ENTERTAINMENT
By Sarah Breitenbach | July 29, 2004
Corn festival Love corn? Celebrate the vegetable this weekend at the Country Corn Festival in Cape May, N.J. The festival, held at Historic Cold Spring Village, will be home to all things corn Saturday and Sunday. Families are encouraged to visit for corn chowder, corn bread and corn- roasting. The event also will offer crafts, such as cornhusk doll-making and demonstrations, including corn-shelling. Historic Cold Spring Village is a living-history museum that shows what daily life was like in rural South Jersey during the early 19th century.
FEATURES
By Bev Bennett and Bev Bennett,Los Angeles Times Syndicate | February 16, 2000
Homemade soup probably isn't on your menu too often. You may think you can't make soup in anything smaller than a vat. And maybe you've heard that you'll have to give up any plans for the weekend if you want to get that soup pot going. Not so. Yes, there are classic soups based on stocks that cook down for hours. And yes, if you're going to make a stock, you probably should be doing it for more than one or two people. But you can make a delicious, robust chowder in 30 minutes or less, and you can prepare just as much as you want.
FEATURES
By Ellen Hawks and Ellen Hawks,Sun Staff | February 17, 1999
Myron L. Steckman of Baltimore is ready for some corn bread made with canned whole-kernel corn. Lois Price of Black Butte Ranch, Ore., asked for a recipe for corn chowder with bits of ham in it -- like a dish that is famous in a Michigan restaurant she knows.Tester Laura Reiley chose a corn-bread recipe from Phyllis Bonacci of Duquesne, Pa. For the corn chowder, she picked a recipe sent in by Evelyn Dennett of Rapid City, S.D. It calls for salt pork. Dennett said she believes smoked ham could be substituted for the salt pork, and Reiley agreed.
FEATURES
By Betty Rosbottom and Betty Rosbottom,LOS ANGELES TIMES SYNDICATE | July 12, 1998
My husband and I recently drove from our home in Massachusetts to visit good friends in Connecticut. We were invited to a casual summer dinner and to spend the night. Our hosts, talented cooks and inveterate entertainers, served a delicious meal and assembled a fascinating group of guests. After dinner ended at midnight, we helped our friends quickly load the dishwasher and straighten up.Not until the next morning, when we were all making breakfast together, did we see the big pot of water with the corn in it from the evening before.
ENTERTAINMENT
By Elizabeth Large and Elizabeth Large,Sun Restaurant Critic | October 28, 1994
If you're used to Fells Point bar-restaurants that are a bit scruffy but charming (pressed tin ceilings, dark wood, dim mirrors), the Red Star will come as something of a surprise. It's in the gentrified area of the neighborhood, and even after several years looks remarkably new, with lots of glass and brick, blond wood furniture and contemporary art.The Red Star's biggest drawback is that it's been discovered, so even on a weeknight the dining room and the bar next to it are noisy and crowded.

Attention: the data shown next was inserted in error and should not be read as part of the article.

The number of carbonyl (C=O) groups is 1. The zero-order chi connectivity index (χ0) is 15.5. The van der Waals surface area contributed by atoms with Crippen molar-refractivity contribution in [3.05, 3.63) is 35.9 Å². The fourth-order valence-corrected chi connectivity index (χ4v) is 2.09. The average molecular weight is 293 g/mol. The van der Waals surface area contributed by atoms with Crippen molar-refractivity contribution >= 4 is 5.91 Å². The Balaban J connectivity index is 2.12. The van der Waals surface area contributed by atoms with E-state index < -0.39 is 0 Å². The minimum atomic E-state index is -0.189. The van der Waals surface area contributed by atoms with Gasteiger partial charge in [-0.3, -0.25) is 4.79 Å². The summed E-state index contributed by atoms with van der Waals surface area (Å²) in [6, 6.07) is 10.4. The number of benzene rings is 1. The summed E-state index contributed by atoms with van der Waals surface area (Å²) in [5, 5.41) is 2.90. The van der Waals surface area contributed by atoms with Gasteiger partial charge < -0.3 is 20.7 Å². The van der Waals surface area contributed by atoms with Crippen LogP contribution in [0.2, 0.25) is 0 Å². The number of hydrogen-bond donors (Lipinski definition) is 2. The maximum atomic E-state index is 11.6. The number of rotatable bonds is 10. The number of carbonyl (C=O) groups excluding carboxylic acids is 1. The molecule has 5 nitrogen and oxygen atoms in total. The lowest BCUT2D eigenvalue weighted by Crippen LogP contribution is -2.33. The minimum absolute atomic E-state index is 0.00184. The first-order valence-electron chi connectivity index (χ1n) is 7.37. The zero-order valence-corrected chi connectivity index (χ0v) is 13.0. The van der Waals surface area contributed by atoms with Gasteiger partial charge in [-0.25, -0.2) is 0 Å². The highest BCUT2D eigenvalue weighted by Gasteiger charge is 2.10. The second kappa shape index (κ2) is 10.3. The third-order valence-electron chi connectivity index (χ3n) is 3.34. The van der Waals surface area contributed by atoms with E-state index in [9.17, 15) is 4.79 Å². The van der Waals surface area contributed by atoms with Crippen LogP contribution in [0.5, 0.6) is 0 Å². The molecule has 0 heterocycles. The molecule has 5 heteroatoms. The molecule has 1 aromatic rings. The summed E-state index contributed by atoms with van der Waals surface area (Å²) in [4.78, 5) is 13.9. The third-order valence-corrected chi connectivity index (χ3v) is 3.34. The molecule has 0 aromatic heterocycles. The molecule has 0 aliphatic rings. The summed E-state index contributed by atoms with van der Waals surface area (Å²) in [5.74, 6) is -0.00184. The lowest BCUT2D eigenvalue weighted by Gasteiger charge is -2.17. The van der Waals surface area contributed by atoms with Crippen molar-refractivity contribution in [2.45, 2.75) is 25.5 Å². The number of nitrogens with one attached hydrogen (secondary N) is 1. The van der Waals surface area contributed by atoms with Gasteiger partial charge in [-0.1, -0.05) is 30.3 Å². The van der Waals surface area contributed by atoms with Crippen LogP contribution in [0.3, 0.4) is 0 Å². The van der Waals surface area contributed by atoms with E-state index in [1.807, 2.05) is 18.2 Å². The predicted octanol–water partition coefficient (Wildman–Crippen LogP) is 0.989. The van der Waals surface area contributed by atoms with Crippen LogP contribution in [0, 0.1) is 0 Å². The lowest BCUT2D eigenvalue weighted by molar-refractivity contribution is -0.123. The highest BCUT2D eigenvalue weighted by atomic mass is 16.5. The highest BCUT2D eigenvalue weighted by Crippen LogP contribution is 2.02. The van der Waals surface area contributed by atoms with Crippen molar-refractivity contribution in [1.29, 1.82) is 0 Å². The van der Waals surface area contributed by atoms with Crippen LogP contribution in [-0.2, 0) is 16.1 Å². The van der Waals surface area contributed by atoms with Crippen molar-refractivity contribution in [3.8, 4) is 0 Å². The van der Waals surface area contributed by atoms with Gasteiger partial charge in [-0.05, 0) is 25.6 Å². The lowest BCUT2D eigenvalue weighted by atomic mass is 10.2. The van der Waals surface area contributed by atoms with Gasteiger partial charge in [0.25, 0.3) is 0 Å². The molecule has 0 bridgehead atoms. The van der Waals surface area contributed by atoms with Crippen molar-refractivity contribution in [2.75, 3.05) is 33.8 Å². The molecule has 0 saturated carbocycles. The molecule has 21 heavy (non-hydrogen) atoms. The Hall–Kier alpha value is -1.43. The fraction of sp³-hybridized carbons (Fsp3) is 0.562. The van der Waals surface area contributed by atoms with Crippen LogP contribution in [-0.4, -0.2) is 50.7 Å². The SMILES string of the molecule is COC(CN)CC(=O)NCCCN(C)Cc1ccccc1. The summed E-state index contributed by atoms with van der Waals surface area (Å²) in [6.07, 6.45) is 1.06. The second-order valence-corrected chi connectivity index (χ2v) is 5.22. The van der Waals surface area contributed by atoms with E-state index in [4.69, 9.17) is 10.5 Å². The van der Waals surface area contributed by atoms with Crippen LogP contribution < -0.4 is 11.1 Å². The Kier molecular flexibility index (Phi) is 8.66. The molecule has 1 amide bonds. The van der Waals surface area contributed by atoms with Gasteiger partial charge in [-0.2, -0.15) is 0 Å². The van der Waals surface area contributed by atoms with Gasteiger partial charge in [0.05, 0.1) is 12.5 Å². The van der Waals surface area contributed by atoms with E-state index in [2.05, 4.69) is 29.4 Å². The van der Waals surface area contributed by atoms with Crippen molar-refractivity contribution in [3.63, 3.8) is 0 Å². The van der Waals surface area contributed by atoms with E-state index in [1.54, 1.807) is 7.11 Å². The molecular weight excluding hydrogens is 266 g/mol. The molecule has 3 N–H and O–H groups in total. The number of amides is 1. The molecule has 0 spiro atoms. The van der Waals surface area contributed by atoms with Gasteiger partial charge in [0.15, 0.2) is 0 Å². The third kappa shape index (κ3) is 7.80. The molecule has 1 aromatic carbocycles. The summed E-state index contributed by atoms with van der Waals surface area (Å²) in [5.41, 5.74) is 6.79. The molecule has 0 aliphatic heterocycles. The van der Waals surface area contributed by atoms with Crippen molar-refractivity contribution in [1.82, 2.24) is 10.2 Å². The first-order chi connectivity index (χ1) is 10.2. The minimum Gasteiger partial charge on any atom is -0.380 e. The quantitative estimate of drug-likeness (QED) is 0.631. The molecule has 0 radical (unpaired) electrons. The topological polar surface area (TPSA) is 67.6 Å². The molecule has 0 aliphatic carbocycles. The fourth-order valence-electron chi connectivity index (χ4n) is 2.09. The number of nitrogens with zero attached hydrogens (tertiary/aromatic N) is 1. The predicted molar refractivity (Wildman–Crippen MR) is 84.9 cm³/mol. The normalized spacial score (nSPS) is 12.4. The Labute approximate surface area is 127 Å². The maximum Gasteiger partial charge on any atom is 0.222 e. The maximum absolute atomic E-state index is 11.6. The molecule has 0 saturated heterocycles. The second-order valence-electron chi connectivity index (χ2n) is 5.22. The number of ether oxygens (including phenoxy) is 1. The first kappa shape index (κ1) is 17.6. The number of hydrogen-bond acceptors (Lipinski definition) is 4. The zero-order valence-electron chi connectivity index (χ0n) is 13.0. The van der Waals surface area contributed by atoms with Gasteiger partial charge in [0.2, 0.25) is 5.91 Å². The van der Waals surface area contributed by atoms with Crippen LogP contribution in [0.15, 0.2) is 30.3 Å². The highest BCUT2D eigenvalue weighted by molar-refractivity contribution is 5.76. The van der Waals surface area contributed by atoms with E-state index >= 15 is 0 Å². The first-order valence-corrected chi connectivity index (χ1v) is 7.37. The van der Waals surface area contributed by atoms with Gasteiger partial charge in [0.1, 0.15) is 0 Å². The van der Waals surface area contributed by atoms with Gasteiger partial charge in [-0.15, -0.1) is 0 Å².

FEATURES
By JANICE BAKER | October 6, 1991
Eating disappointing meals makes me ravenous for good food. The day after dinner at Nickel City Grill, I charred thin, long, fresh eggplants over the gas fire (never mind that it was 90 degrees outside) and made baba ghanouj, which I ate with a sourdough roll (homemade) and a salad of garden lettuce, radicchio, extra virgin olive oil, first-rate vinegar and a strong clove of garlic. My pact with the pleasures of eating renewed, I thought about the night before.Dinner hadn't been cheap: $150 for four of us; $128.
FEATURES
By Mary Maushard | August 8, 1991
The Pavilion at The Walters turned out to be a lovely place to spend one of the summer's few rainy afternoons. We could not only hear the rain on the roof, but we could also see it.The gray light from the rainy skies filtered through the glass portion of the roof, lending an earthy warmth to the restaurant. The tapping of the rain on the windows above blended with the sleek swish of the water pouring from the huge fountain that is the restaurant's focal point. It made for a soothing lunch.
FEATURES
By JANICE BAKER | October 6, 1991
Eating disappointing meals makes me ravenous for good food. The day after dinner at Nickel City Grill, I charred thin, long, fresh eggplants over the gas fire (never mind that it was 90 degrees outside) and made baba ghanouj, which I ate with a sourdough roll (homemade) and a salad of garden lettuce, radicchio, extra virgin olive oil, first-rate vinegar and a strong clove of garlic. My pact with the pleasures of eating renewed, I thought about the night before.Dinner hadn't been cheap: $150 for four of us; $128.
FEATURES
By Janice Baker | September 1, 1991
Because the word "pavilion" is related to the French word "papillon," for "butterfly," it is in the nature of pavilions to be, like butterflies' wings, light, open and airy. Knights' tents were pavilions. Nowadays, the name gets used for summerhouses, or subsidiary structures like the Pavilion at the Walters, which occupies the back garden area of the Hackerman House at the Walters Art Gallery.Entrance to the Pavilion is either through the gallery or -- for those in a mood to eat but not to look at objects -- through a door on Charles Street.
FEATURES
By Mary Maushard | August 8, 1991
The Pavilion at The Walters turned out to be a lovely place to spend one of the summer's few rainy afternoons. We could not only hear the rain on the roof, but we could also see it.The gray light from the rainy skies filtered through the glass portion of the roof, lending an earthy warmth to the restaurant. The tapping of the rain on the windows above blended with the sleek swish of the water pouring from the huge fountain that is the restaurant's focal point. It made for a soothing lunch.